Volantino, fotocopia, 30,4 X 21,4 cm.
Fotografia b&n, 12,6 X 8,9 cm.
Fotografia b&n, 12,9 X 9 cm.

Io sguardo


February 1981

Venice Academy of Fine Arts,
Emilio Vedova’s atelier.

My grandfather was a butcher, my father was a butcher, I was a young butcher at the Academy of Fine Arts in Venice.

I worked in a small room, almost the vestibule of the Vedova classroom. From there, I watched the work of my classmates and felt myself in Duchamp’s Great Glass cooler. I was part of the whole without being either here or there.

My head peeped to observe with detachment what flowed daily in the laboratory.

I had already decided not to paint anymore and I was developing different possibilities to be able to express myself artistically. I approached cautiously but decisively to behavioral experiences without however having a clear idea of ​​how to formalize my ideas. I thought that just as my studio colleagues hung and displayed their canvases, I could and should have exhibited my meats.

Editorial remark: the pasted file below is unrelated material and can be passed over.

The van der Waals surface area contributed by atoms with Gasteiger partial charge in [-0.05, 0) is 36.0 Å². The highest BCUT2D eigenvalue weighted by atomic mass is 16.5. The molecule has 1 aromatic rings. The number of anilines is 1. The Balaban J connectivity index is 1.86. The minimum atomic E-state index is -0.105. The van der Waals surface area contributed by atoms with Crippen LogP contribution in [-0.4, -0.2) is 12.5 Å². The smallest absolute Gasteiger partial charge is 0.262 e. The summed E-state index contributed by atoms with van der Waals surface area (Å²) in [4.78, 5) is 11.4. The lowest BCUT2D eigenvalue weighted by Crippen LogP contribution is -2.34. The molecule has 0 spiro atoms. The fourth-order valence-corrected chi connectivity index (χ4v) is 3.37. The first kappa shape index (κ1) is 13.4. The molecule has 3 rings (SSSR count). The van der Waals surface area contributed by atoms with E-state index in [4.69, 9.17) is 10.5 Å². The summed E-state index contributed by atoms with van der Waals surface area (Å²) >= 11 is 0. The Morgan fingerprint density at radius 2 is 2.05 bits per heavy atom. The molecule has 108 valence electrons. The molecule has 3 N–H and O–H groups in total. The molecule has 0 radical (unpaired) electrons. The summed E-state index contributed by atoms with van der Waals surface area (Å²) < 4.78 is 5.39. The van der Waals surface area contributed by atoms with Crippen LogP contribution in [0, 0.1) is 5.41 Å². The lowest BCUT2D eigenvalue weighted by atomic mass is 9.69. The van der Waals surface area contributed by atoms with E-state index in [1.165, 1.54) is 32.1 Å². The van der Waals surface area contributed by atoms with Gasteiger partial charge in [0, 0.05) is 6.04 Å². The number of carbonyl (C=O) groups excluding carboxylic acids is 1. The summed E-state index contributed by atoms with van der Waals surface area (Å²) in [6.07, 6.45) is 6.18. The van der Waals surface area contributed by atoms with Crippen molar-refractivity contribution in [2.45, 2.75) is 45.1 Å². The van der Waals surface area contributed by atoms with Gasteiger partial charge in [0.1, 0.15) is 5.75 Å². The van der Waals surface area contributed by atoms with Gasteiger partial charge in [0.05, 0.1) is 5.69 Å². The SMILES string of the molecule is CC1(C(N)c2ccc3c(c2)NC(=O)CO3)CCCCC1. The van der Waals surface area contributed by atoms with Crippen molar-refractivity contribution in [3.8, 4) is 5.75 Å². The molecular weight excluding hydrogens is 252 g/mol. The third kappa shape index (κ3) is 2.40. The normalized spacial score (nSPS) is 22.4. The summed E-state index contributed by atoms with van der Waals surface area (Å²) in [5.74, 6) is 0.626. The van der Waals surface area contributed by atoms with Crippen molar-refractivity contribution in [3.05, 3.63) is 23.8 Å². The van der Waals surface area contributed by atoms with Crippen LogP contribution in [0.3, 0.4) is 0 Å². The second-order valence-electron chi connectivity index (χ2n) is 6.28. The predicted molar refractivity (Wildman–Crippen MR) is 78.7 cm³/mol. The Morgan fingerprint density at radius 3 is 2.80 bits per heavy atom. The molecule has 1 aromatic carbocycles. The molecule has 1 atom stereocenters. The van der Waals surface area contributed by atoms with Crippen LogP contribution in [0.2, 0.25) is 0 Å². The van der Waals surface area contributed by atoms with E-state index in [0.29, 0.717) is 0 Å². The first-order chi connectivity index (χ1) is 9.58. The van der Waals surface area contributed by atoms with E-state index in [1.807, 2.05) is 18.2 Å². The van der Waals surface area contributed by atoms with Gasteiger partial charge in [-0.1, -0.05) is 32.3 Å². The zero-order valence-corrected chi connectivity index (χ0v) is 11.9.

One day, rummaging through the family stuff, I found a stack of butcher paper. It was “cover” paper, the one that covered the oily sheet in direct contact with the meat. The sheets were large, of aqua green and air force blue color, with the imprint “Macelleria MORBIN GIOVANNI. First quality meat “. It was me!!!

Shortly before, looking at Rembrant’s work, I was struck by his quartered ox. What attracted my attention was not so much the slaughtered animal as the head of a figure peering into the room from the background. It was still me !!! … watching the others paint from the vestibule. At that moment I decided that my first Venetian action should have contained the elements just described emphasizing the presence and detachment from the body of the painting.


to G. Morbin Sr. and Rembrant